Epictetus warns us that it is more rational to fear that which lies in our own power–our choices–than what lies outside of our power–chance. People are prone to do the opposite, to over-estimate their ability to make wise decisions and instead fear the unknown. But why fear that which is going to happen anyway? Rather, the Stoic sage says, it is better to have a healthy fear of making a bad decision because that is something you can actually have control over–which is something that should truly frighten us all because we cannot even begin to understand the depths of our own ignorance and ineptitude.
Two paths open before you: the one tempts you with complex ideas, with challenges, and with a sense of true accomplishment; the other offers tranquility, relaxation, and calm. You know which path you will take, but also know where that path leads: you will not be tranquil, or relaxed, or calm. You will, instead, make yourself sick with stress and worry and fear of all that is going wrong, with all that is out of your control. There is nothing wrong with ambitious goals, but when those goals erode your wellbeing, you must at some point ask yourself why you continue to walk that path. The simple life never hurt anyone, but it has seldom made them noteworthy either; the complex life, however, has taken many before their time. But how many of their names do you know?
There is nothing more treacherous than your own mind. It is the secret enemy that you carry around every day. It tells you to desire what is not good for you, or to deny yourself what you truly need. For something so rational, your mind is prone to the most irrational flights of fancy and the most insane of self-defeating talk.
The world around us is noise. Noise that is sound, but also noise for each of the other senses too. There is too much to see, to say and to taste, to touch, to smell. It is exhausting.
To truly be tranquil, you need to find a solitary space where your senses can rest. You do not need to live there. Indeed, you would go insane if you were under-stimulated as much as you will when over-stimulated. But without a space, physical and mental, to retreat to in solitude, you also have no place to rest up and recharge.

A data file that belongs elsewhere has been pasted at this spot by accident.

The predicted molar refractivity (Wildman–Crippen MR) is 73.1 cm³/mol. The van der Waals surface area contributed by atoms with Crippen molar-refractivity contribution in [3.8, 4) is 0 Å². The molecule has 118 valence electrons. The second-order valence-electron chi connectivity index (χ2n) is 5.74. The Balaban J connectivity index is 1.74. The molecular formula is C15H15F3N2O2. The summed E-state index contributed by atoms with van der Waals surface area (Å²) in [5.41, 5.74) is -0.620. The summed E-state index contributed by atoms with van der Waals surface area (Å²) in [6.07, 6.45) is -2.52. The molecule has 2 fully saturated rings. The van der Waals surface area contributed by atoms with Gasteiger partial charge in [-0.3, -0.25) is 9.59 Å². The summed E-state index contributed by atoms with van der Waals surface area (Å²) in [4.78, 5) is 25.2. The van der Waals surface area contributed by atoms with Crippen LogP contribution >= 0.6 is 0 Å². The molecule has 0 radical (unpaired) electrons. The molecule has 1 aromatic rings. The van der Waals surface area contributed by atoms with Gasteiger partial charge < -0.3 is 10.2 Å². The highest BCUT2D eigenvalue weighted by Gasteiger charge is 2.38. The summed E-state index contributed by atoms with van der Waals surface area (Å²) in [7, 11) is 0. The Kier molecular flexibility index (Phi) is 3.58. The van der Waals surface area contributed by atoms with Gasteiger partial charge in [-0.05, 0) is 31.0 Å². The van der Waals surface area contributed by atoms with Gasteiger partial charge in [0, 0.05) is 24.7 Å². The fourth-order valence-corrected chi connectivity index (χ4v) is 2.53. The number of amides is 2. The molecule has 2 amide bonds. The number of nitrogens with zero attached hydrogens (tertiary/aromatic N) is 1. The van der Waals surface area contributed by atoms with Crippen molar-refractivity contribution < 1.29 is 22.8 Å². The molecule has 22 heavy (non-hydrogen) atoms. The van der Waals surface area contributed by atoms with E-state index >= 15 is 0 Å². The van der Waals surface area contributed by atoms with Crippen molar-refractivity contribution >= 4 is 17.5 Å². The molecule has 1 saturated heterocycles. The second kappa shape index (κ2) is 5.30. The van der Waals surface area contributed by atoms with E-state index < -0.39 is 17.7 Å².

The sages among us have the ability to carry their solitude with them. This is a good goal, that you do not need to retreat into your home to find that space but that you can carry it with you to have it there whenever it may be needed.
Never let your plans be so rigidly set that they cannot be adjusted. Just as failing to plan sets you up for failure, so over-planning inevitably leads to failure as well. Nothing ever goes just right, and if you haven’t allowed room to change, you are like glass: likely to shatter because there is no flexibility in you!
The scope of time from beginning to end is so vast that the mind cannot begin to comprehend it. The thought of such eternity may humble you, but it’s just as likely that you’ll easily dismiss the infinitude of your own smallness because it is so difficult to grasp. But there is no need to think of the distant Big Bang, or the formation of the earth, or the dinosaurs, or the Romans to understand the shortness of your own breath. You don’t need to think about the world a hundred years ago, or the years before your own birth. Think only on how far gone this morning already is and you will realise that you are no longer the same person you were even a few short hours ago. If this does not make you realise that life is fleeting and your time short, nothing else will.
The saying goes that you can learn a lot about a person by the way he spends his free time. Strive, then, to be worthy of a good judgment (from yourself and others). There is a difference between wasting time and rest: the one is the country of people going nowhere, the other of those with plans. Even your leisure should feed your purpose in life.
It is important to remember that other people are not merely extensions of yourself, as though they are an arm or a foot. Recalling this will help you to be patient with others and, more important, to learn from them how to be a better person yourself.
Whatever your relationship to another–teacher/student, father/son, stranger/stranger–acknowledge them as an individual and, being the wiser, meet them where they are and go at their pace.
You cannot make them be what you want them to be, so the wise man will instead make himself who that person needs him to be for as long as he needs to be. In this way you can lead them out of darkness rather than rail at them from your place in the sun.
All life is rhythm. Is is any surprise, then, that our art seeks to find rhythm in words? But there are good rhythms and poor, that is, pleasing and cacophonous, and there are the mediocre mascaraing as the good. How does one tell the one from the other? It takes an expert, but they are ever in short supply–and even more so in this day and age.
Questions are like arrows released from a bow or bullets fired from a gun: they are most effective when able to pierce beneath the surface of the target. If they fail to do so, we call them misses and failed shots. If they sink in, they do real damage: arrows and bullets to bodies, questions to ignorance.